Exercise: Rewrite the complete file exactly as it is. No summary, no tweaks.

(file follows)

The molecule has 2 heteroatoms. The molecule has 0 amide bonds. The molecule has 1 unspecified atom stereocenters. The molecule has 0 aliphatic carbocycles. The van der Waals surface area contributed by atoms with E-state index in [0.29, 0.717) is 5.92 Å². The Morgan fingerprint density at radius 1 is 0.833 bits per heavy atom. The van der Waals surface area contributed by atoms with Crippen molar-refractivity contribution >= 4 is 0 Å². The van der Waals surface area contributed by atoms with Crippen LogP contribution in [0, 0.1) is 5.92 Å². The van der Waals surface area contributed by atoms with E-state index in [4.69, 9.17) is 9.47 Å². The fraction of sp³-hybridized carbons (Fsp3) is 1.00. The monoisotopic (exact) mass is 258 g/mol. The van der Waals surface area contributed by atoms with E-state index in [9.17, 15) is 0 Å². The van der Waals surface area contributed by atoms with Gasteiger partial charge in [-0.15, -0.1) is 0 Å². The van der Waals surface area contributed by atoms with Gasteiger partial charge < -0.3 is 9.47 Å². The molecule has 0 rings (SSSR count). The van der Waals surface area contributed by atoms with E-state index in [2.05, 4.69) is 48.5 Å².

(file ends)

The molecule has 2 heteroatoms. The molecule has 0 amide bonds. The molecule has 1 unspecified atom stereocenters. The molecule has 0 aliphatic carbocycles. The van der Waals surface area contributed by atoms with E-state index in [0.29, 0.717) is 5.92 Å². The Morgan fingerprint density at radius 1 is 0.833 bits per heavy atom. The van der Waals surface area contributed by atoms with Crippen molar-refractivity contribution >= 4 is 0 Å². The van der Waals surface area contributed by atoms with Crippen LogP contribution in [0, 0.1) is 5.92 Å². The van der Waals surface area contributed by atoms with E-state index in [4.69, 9.17) is 9.47 Å². The fraction of sp³-hybridized carbons (Fsp3) is 1.00. The monoisotopic (exact) mass is 258 g/mol. The van der Waals surface area contributed by atoms with E-state index in [9.17, 15) is 0 Å². The van der Waals surface area contributed by atoms with Gasteiger partial charge in [-0.15, -0.1) is 0 Å². The van der Waals surface area contributed by atoms with Gasteiger partial charge < -0.3 is 9.47 Å². The molecule has 0 rings (SSSR count). The van der Waals surface area contributed by atoms with E-state index in [2.05, 4.69) is 48.5 Å².